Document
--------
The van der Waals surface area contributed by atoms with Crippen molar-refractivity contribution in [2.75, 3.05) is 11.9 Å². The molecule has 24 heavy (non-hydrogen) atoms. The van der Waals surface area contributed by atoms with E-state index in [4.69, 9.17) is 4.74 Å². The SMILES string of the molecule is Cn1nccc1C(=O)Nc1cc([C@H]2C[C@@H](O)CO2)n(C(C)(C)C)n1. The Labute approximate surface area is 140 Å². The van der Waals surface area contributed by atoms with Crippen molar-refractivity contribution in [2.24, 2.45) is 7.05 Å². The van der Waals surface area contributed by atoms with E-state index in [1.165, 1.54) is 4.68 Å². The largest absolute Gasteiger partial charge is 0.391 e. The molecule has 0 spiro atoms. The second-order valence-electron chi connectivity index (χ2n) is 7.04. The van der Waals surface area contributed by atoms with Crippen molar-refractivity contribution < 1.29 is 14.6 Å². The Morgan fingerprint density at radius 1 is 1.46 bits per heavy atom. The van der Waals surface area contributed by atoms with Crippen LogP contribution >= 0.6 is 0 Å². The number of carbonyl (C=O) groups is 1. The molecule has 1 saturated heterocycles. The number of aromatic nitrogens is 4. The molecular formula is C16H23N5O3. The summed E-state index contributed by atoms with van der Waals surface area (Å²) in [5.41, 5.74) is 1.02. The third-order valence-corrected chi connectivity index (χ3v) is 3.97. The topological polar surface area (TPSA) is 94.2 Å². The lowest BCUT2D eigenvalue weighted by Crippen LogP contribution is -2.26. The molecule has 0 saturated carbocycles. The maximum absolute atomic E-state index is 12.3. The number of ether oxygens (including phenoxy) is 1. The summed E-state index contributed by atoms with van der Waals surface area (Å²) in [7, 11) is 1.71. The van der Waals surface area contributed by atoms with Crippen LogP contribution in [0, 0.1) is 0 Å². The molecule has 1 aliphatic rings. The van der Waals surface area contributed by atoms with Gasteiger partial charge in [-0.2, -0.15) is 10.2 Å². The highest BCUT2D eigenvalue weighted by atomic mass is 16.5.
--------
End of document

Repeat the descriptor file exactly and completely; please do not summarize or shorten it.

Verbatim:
The van der Waals surface area contributed by atoms with Crippen molar-refractivity contribution in [2.75, 3.05) is 11.9 Å². The molecule has 24 heavy (non-hydrogen) atoms. The van der Waals surface area contributed by atoms with E-state index in [4.69, 9.17) is 4.74 Å². The SMILES string of the molecule is Cn1nccc1C(=O)Nc1cc([C@H]2C[C@@H](O)CO2)n(C(C)(C)C)n1. The Labute approximate surface area is 140 Å². The van der Waals surface area contributed by atoms with Crippen molar-refractivity contribution in [2.24, 2.45) is 7.05 Å². The van der Waals surface area contributed by atoms with E-state index in [1.165, 1.54) is 4.68 Å². The largest absolute Gasteiger partial charge is 0.391 e. The molecule has 0 spiro atoms. The second-order valence-electron chi connectivity index (χ2n) is 7.04. The van der Waals surface area contributed by atoms with Crippen molar-refractivity contribution < 1.29 is 14.6 Å². The Morgan fingerprint density at radius 1 is 1.46 bits per heavy atom. The van der Waals surface area contributed by atoms with Crippen LogP contribution >= 0.6 is 0 Å². The number of carbonyl (C=O) groups is 1. The molecule has 1 saturated heterocycles. The number of aromatic nitrogens is 4. The molecular formula is C16H23N5O3. The summed E-state index contributed by atoms with van der Waals surface area (Å²) in [5.41, 5.74) is 1.02. The third-order valence-corrected chi connectivity index (χ3v) is 3.97. The topological polar surface area (TPSA) is 94.2 Å². The lowest BCUT2D eigenvalue weighted by Crippen LogP contribution is -2.26. The molecule has 0 saturated carbocycles. The maximum absolute atomic E-state index is 12.3. The number of ether oxygens (including phenoxy) is 1. The summed E-state index contributed by atoms with van der Waals surface area (Å²) in [7, 11) is 1.71. The van der Waals surface area contributed by atoms with Crippen LogP contribution in [0, 0.1) is 0 Å². The molecule has 1 aliphatic rings. The van der Waals surface area contributed by atoms with Gasteiger partial charge in [-0.2, -0.15) is 10.2 Å². The highest BCUT2D eigenvalue weighted by atomic mass is 16.5.